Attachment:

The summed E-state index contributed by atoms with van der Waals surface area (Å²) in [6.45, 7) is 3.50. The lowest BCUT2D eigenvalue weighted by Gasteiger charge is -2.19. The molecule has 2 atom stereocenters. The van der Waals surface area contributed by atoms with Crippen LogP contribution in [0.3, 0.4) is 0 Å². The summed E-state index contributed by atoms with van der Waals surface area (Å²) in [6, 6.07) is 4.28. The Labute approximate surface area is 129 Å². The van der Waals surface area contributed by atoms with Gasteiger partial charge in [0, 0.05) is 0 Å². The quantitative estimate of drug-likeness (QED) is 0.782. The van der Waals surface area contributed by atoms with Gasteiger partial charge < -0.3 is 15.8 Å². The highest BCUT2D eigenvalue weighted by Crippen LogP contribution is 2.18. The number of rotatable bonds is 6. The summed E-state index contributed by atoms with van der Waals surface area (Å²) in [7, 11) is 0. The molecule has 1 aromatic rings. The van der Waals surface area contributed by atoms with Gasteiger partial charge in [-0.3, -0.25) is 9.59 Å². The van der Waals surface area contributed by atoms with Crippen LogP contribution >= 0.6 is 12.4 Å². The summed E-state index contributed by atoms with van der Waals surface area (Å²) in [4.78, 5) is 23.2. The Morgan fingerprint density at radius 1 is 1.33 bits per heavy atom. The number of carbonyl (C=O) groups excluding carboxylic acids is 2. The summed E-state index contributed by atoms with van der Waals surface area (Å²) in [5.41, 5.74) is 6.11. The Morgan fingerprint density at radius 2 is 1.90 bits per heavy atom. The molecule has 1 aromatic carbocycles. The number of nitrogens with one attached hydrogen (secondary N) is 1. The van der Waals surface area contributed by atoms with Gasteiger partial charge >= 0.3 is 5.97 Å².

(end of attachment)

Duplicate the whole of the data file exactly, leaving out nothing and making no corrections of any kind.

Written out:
The summed E-state index contributed by atoms with van der Waals surface area (Å²) in [6.45, 7) is 3.50. The lowest BCUT2D eigenvalue weighted by Gasteiger charge is -2.19. The molecule has 2 atom stereocenters. The van der Waals surface area contributed by atoms with Crippen LogP contribution in [0.3, 0.4) is 0 Å². The summed E-state index contributed by atoms with van der Waals surface area (Å²) in [6, 6.07) is 4.28. The Labute approximate surface area is 129 Å². The van der Waals surface area contributed by atoms with Gasteiger partial charge in [0, 0.05) is 0 Å². The quantitative estimate of drug-likeness (QED) is 0.782. The van der Waals surface area contributed by atoms with Gasteiger partial charge < -0.3 is 15.8 Å². The highest BCUT2D eigenvalue weighted by Crippen LogP contribution is 2.18. The number of rotatable bonds is 6. The summed E-state index contributed by atoms with van der Waals surface area (Å²) in [7, 11) is 0. The molecule has 1 aromatic rings. The van der Waals surface area contributed by atoms with Gasteiger partial charge in [-0.3, -0.25) is 9.59 Å². The van der Waals surface area contributed by atoms with Crippen LogP contribution >= 0.6 is 12.4 Å². The summed E-state index contributed by atoms with van der Waals surface area (Å²) in [4.78, 5) is 23.2. The Morgan fingerprint density at radius 1 is 1.33 bits per heavy atom. The number of carbonyl (C=O) groups excluding carboxylic acids is 2. The summed E-state index contributed by atoms with van der Waals surface area (Å²) in [5.41, 5.74) is 6.11. The Morgan fingerprint density at radius 2 is 1.90 bits per heavy atom. The molecule has 1 aromatic carbocycles. The number of nitrogens with one attached hydrogen (secondary N) is 1. The van der Waals surface area contributed by atoms with Gasteiger partial charge >= 0.3 is 5.97 Å².